In a study on diabetic mice given topical wounds (scalpel and scissors to create a cricle; diabetes tends to reduce wound healing rates and thus diabetic rats are a good research model for wound closure rates) where either a control cream or one containing 400mcg Velvet Antler (Elk; water soluble extract) noted that there was less angiogenesis and a trend towards less inflammation assocaited with Velvet Antler cream while on day 7 wounds treated with the Antler cream were significantly smaller than control. One 3.2kDa protein has been noted to possess wound healing properties, which are dose-dependent and have been noted to improve wound healing induced by burns at 0.05-0.1% of solution and in vitro at 10-40mcg/mL.
We know about growth factors, such as IGF-1, which are responsible for promoting healthy hormones. It is the synergy of all the constituents that help these growth factors work better. And this is why our deer antler velvet is so awesome! If you go read other labels and check the magic "extract-ratios" and micro-nanogram amounts, you'll discover something interesting:
My name is William Gucciardo. I am fifty-four years old and have been exercising and taking nutritional supplementation for many years. I was recently introduced to IGF-1, and have been taking it for three weeks. Although I have been working out six days a week for the past several years, I have recently noticed an increase in upper body muscle tone and overall strength and endurance. I have also noticed that minor stiffness that I daily experienced upon arising in the morning is gone. My body feels stronger with an overall feeling of well being. I can only attribute these changes to the addition of IGF-1 to my supplementation program, as this is the only change that I have recently made. I do not know what further benefits I will receive from taking IGF-1 daily. If you are willing to try something new with the possibility of improving your health and well being, I would recommend trying this product.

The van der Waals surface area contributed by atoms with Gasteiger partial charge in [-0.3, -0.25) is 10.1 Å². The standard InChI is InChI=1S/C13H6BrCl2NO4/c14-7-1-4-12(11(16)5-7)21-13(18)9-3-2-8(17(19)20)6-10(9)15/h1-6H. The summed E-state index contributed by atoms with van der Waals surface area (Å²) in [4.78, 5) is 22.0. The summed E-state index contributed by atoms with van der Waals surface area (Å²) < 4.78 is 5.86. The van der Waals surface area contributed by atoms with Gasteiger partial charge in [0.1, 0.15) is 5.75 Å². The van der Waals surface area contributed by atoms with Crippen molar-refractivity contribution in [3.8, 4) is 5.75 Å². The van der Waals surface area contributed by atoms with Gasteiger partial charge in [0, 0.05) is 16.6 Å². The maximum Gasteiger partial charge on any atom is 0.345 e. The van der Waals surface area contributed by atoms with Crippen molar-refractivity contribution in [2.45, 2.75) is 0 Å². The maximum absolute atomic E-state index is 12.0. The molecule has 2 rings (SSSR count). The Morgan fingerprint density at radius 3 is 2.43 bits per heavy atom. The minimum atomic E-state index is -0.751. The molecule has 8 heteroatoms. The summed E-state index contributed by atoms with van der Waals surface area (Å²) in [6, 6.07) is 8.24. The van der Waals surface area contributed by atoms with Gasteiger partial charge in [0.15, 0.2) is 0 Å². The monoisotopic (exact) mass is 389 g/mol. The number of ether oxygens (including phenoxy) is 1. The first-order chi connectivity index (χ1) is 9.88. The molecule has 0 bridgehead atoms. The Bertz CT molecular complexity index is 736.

In another randomized, double blind, placebo controlled experiment (Broeder, 2004), 38 males, all of whom were experienced weightlifters, entered a 10 week strength training program. Those who took deer antler velvet experienced an increase in peak torque and average power relative to the placebo group. They also experienced unexpected improvements in aerobic performance.
Deer antler velvet has made its way into the spotlight recently thanks to claims that Super Bowl winner Ray Lewis used it in spray form to recover from his October triceps injury. Lewis denied the claim, but had many people wondering if deer antler velvet, a substance that is banned by the NFL and claims to increase strength and boost muscle recovery, really works. The natural supplement, made from the fuzz that covers male deer antlers, is a growth hormone known as IGF-1, which supposedly can repair cartilege damage and increase strength and muscle mass.
A systemic review on human interventions makes note of a study conducted on patients of osteoarthritis (Edelman et al. 2000; cannot be located online) which found improvements in joint pain symptoms relative to baseline in the Velvet Antler group and not placebo, although a lack of information on blinding and randomization precludes results that can be drawn from this study.